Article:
The Atcherley family, although a small in size, has included a good number of notable members. The above-mentioned Sir Roger Atcherley (or Achelley) was elected sheriff of Middlesex and London in 1504 and chosen to be Lord Mayor of London in 1511, during the reign of Henry VIII. He "filled several civic offices of high trust with distinction" before his death in 1521.
Another Roger (Roger Acherley, baptised 23 Dec 1662 at Baschurch in Shropshire) was a noted lawyer of the Inner Temple and author of The Britannic Constitution, published in 1727. He presented a copy of his book to the King, who (according to reports in the Daily Journal) received it 'very graciously.'
The Rev. James Atcherley was headmaster of Shrewsbury School from 1770 to 1798, although a number of authors have described this period as one of decline during which the school's fortunes (and the number of its pupils) reached their lowest levels! James' youngest son, also named James, was notable for being a Captain in the Royal Marines who, during the Battle of Trafalgar, took the surrender of the French Admiral Villeneuve.
Perhaps the most famous Atcherleys were the 'flying twins' of the RAF, Air Marshall Sir Richard Llewellyn Roger Atcherley and Air Vice Marshall David Francis William Atcherley. Richard, popularly known as Batchy, was the most prominent of the two, known for setting air speed records while competing in the Schneider Trophy Air Races in 1929, for winning the King's Cup Air Race during the same year, and for his displays of 'crazy flying' at the Cleveland Air Races in the USA in 1930, '31, '32 and '34. Less well known are his contributions to the development of night landing and air refuelling systems.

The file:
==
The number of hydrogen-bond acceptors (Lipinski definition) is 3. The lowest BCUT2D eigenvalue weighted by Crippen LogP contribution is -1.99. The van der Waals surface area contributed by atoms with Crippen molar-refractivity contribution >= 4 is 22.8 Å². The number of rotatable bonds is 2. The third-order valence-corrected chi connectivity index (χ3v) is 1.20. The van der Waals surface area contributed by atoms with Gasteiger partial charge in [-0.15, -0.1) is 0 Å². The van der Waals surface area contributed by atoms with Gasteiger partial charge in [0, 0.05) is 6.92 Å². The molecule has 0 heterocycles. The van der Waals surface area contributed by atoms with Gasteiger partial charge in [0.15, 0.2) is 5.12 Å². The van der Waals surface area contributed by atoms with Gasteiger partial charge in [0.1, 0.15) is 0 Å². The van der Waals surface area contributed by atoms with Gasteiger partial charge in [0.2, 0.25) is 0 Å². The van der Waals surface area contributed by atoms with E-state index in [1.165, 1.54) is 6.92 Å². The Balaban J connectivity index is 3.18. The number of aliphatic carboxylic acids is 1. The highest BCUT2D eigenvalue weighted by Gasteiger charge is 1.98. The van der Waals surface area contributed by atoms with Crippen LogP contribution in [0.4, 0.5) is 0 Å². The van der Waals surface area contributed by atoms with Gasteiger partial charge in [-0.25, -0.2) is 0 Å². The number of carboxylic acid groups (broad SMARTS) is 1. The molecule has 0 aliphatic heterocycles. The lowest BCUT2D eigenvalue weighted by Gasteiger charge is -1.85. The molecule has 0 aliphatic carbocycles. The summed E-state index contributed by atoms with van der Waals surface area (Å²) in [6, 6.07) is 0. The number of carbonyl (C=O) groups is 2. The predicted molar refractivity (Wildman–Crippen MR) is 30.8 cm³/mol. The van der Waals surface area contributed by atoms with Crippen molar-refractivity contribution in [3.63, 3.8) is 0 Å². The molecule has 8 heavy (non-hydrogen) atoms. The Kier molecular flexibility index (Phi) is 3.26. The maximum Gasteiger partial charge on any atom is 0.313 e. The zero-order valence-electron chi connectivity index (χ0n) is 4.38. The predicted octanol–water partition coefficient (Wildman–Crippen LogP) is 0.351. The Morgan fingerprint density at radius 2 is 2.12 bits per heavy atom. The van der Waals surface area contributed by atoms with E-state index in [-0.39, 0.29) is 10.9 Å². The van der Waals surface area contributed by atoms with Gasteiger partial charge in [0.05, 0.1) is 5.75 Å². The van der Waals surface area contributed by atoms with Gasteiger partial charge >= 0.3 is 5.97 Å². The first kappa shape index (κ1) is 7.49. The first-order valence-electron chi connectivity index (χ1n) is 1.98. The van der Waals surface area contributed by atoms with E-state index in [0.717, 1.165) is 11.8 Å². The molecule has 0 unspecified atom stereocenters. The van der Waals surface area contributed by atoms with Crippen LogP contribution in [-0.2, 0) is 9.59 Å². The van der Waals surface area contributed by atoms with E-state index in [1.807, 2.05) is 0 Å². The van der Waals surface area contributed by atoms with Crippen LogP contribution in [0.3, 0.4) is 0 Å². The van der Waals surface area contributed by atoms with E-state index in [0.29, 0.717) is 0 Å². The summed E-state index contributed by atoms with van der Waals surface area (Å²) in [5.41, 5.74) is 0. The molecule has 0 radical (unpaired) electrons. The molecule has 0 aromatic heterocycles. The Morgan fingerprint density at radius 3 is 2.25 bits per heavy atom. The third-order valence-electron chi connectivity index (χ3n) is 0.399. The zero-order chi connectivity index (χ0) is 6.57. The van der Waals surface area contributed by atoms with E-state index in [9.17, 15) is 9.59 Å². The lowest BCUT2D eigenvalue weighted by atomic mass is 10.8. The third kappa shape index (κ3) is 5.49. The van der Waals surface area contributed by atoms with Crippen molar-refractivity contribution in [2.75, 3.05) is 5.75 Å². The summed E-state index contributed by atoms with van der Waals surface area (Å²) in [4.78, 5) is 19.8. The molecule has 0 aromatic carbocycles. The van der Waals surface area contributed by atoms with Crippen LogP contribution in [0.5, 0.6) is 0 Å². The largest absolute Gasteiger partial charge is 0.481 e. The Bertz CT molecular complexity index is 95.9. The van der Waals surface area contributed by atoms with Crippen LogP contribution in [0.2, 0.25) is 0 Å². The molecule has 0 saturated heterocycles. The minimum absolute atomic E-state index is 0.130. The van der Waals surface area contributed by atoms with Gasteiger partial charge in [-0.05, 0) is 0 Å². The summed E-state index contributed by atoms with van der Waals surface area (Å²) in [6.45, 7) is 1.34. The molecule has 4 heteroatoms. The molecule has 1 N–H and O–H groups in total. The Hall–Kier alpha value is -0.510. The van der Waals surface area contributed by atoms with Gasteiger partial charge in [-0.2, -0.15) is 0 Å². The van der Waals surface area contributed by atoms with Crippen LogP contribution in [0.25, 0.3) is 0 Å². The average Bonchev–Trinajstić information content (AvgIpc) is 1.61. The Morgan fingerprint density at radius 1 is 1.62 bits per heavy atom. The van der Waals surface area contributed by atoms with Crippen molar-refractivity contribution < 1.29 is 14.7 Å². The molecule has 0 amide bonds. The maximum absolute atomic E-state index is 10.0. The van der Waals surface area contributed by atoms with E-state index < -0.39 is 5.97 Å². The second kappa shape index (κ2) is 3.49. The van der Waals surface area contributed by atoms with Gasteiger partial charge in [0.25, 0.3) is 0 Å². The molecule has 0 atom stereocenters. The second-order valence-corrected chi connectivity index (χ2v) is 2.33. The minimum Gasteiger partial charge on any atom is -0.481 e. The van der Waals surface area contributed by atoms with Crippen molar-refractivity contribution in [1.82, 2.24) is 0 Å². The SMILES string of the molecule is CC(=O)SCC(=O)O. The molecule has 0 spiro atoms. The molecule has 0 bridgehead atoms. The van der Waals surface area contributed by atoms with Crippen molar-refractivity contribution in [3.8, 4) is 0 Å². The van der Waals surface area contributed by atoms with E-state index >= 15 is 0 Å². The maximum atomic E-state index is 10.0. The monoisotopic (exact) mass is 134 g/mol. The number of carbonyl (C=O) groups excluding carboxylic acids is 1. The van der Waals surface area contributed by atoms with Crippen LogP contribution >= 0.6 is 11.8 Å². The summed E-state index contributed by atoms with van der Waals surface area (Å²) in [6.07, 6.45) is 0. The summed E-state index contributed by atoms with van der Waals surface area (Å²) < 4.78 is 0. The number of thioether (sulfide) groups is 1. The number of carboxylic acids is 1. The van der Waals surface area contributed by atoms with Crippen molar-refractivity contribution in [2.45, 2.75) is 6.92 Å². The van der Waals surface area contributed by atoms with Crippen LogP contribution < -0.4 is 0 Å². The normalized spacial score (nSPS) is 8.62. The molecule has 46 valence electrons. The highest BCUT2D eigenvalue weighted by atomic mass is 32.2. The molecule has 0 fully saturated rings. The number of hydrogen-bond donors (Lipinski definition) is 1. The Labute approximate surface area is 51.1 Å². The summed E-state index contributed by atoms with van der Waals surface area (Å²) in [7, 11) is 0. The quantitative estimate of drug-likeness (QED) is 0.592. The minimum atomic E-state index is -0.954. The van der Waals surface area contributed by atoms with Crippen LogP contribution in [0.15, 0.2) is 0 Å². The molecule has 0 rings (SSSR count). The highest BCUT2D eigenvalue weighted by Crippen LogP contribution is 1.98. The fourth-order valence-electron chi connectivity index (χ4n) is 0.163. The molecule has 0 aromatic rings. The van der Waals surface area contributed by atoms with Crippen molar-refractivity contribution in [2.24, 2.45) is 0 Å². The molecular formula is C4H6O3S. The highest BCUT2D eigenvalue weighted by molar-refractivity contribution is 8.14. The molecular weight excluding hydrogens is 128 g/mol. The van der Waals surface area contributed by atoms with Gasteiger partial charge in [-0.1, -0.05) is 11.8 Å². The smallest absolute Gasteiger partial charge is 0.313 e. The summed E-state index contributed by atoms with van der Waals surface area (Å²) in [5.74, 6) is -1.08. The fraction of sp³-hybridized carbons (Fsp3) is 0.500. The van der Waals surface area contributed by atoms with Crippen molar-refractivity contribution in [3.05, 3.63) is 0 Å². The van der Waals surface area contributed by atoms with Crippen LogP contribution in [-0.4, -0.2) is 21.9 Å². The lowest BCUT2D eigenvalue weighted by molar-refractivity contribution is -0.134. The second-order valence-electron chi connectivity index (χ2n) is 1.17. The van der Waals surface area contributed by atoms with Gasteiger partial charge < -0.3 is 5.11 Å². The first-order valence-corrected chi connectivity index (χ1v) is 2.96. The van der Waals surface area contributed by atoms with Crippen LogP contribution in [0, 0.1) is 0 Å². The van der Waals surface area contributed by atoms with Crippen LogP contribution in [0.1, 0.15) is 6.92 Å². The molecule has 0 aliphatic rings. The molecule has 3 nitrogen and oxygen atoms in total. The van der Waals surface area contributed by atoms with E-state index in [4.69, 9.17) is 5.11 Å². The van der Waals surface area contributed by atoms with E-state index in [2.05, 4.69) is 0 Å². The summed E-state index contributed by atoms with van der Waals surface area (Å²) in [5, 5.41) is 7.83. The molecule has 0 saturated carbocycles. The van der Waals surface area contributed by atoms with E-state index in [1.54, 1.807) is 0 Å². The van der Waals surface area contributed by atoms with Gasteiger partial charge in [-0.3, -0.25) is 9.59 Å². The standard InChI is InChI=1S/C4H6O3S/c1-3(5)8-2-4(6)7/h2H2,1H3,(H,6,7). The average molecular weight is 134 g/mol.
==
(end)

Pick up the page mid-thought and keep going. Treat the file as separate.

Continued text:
The surname Atcherley is uncommon, with only around a hundred bearers alive at any one time in the last couple of centuries. Data from the Office for National Statistics, dating from 2002, show that Atcherley was then ranked 33,994 most frequently occurring out of a million-plus surnames on record for England, Wales and the Isle of Man. The Forebears website meanwhile states that worldwide, Atcherley is the 1,847,619th most common surname.
An Atcherley DNA project is in progress at Family Tree DNA, using Y-DNA testing. This has confirmed that present-day Atcherleys from both sides of the Atcherley family tree (which has two main 'trunks') share a common ancestor. Another fascinating finding is that American bearers of the surname Atchley are descended from the same ancestors as the Atcherleys! I think it likely that the American Atchleys descend from people named Atchley (and variants; see above) who lived in south Shropshire. If so, this would indicate that the Atcherleys in the north of the county and the Atchleys from the south were one family. In addition, a line of Ashleys in America also has Y-DNA matches with the Atcherleys and Atchleys.